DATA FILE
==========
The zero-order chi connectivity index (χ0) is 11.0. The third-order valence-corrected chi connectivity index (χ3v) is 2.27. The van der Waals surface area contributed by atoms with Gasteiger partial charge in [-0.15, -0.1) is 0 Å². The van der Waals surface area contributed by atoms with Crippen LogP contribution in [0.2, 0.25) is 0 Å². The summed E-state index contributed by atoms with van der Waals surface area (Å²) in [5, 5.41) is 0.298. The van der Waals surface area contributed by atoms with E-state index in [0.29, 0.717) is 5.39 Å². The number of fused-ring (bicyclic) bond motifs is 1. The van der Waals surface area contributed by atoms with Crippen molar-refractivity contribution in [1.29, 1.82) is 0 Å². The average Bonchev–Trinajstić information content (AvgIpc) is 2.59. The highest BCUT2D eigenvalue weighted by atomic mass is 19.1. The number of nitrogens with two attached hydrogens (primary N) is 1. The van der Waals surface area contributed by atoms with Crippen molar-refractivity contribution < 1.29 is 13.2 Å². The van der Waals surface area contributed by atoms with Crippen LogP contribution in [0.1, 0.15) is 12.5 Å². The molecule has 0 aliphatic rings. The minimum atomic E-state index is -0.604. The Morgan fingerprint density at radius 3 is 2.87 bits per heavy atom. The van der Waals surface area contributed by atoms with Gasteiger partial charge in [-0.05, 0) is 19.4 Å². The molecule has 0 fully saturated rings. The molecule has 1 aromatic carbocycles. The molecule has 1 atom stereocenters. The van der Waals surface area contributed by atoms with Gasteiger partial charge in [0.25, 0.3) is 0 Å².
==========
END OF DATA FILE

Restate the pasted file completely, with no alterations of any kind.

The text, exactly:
The zero-order chi connectivity index (χ0) is 11.0. The third-order valence-corrected chi connectivity index (χ3v) is 2.27. The van der Waals surface area contributed by atoms with Gasteiger partial charge in [-0.15, -0.1) is 0 Å². The van der Waals surface area contributed by atoms with Crippen LogP contribution in [0.2, 0.25) is 0 Å². The summed E-state index contributed by atoms with van der Waals surface area (Å²) in [5, 5.41) is 0.298. The van der Waals surface area contributed by atoms with E-state index in [0.29, 0.717) is 5.39 Å². The number of fused-ring (bicyclic) bond motifs is 1. The van der Waals surface area contributed by atoms with Crippen molar-refractivity contribution in [1.29, 1.82) is 0 Å². The average Bonchev–Trinajstić information content (AvgIpc) is 2.59. The highest BCUT2D eigenvalue weighted by atomic mass is 19.1. The number of nitrogens with two attached hydrogens (primary N) is 1. The van der Waals surface area contributed by atoms with Crippen molar-refractivity contribution < 1.29 is 13.2 Å². The van der Waals surface area contributed by atoms with Crippen LogP contribution in [0.1, 0.15) is 12.5 Å². The molecule has 0 aliphatic rings. The minimum atomic E-state index is -0.604. The Morgan fingerprint density at radius 3 is 2.87 bits per heavy atom. The van der Waals surface area contributed by atoms with Gasteiger partial charge in [-0.05, 0) is 19.4 Å². The molecule has 0 fully saturated rings. The molecule has 1 aromatic carbocycles. The molecule has 1 atom stereocenters. The van der Waals surface area contributed by atoms with Gasteiger partial charge in [0.25, 0.3) is 0 Å².